Houston design build firm breaks down why value engineering is a smart move

Design is as much a science as it is an art. Photo courtesy of CIVE

The method of value engineering, where less expensive materials and methods are used without sacrificing functionality, certainly has its benefits.

While you must weigh the pros and cons of using it in each unique situation, the experts at CIVE are ready to lay out the overall argument for value engineering. The Houston-based, engineering-driven design build firm serves residential, commercial, and industrial markets, and relies on a commitment to excellence in all projects.

Its mantra — "Any engineer can create a design, but true expertise lies in creating designs that would incur the least cost possible, without compromising integrity of the structure" — reinforces that design is as much a science as it is an art.

Why should value engineering be used?
Value engineering allows commercial developers the capability to obtain more value for their design, contracting, and build-outs. This process not only helps provide advantages for the initial construction, but also add value on a longer term basis.

The initial costs of building a structure only accounts for 11 percent of the overall building costs of its life cycle. While that number may seem small, if this capital allocation is done incorrectly it can significantly impact the lifespan and ongoing maintenance costs that building owners can experience.

Value engineering provides great advantages to building owners and ultimately their tenants with a better quality structure. But let's be clear: The objective of value engineering is not to cut costs or to lower standards, but to provide innovative approaches and help identify ways to improve dependability, functionality, and performance.

When should it be used?
The process of value engineering can be applied in areas where a construction team typically experiences delays or excessive costs to help identify and alleviate the problem. The end result is a more efficient process that can reduce waste, rework, and design modifications that can significantly increase a project budget and/or cause schedule delays.

A few of the benefits
The benefits of value engineering are numerous, but in summary they can assist construction projects by:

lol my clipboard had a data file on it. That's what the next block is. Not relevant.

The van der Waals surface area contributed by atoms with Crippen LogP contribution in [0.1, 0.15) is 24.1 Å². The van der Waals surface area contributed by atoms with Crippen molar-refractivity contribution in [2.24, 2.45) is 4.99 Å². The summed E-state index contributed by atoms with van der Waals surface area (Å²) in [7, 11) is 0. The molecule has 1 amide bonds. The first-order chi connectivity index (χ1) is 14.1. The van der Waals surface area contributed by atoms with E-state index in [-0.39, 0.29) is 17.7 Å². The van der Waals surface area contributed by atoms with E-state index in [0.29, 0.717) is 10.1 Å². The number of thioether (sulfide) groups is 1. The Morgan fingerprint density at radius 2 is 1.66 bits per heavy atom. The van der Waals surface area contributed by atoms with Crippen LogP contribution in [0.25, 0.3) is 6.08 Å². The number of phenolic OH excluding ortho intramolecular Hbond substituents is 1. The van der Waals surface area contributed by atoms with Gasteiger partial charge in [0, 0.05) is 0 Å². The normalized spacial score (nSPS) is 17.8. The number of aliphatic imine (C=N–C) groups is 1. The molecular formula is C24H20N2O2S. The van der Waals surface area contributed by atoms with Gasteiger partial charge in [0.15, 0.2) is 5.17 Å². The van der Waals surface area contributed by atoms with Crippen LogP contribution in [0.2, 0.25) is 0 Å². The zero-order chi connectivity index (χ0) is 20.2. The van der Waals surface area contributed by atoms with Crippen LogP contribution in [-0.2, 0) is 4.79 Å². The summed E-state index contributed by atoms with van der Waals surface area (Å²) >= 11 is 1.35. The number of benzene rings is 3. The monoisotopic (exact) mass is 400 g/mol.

• Reducing expenses
  • Minimizing waste
  • Refining the project scope
  • Increasing stakeholder consensus
  • Maintaining budget allocations

Overall, this adds more value to the building owner with more savings over the lifetime of a structure with enhanced functionality. A company well versed in the practice of value engineering can use it to finish a project on time and on budget for their clients.

Implementing value engineering
Here's some good news: value engineering can be done at any part of the commercial construction process. While it would ideally be incorporated into the initial stages, it can be easily adapted to improve a project stage at any point. The design phase allows the architect or engineer to work with the client to come up with required features, functionality, and proposed solutions.

During the planning stage the general contractor and commercial developer come to an agreement on the expected project cost. The third stage of development is the construction phase, when the building takes place and any proposed changes can be included that don't affect the primary function and design of the structure.

Why it works
Unlike most, CIVE identifies value engineering as not merely a tool to cut corners, but a way to truly and effectively deliver engineering excellence by designing to the last inch — without over-designing or jeopardizing integrity of the structure — that can put redundant budget pressures on projects.

CIVE's ability to truly value engineer each of its projects comes with experience and technical expertise, which has saved its clients hundreds of thousands of dollars in investment capital over time.

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Building Houston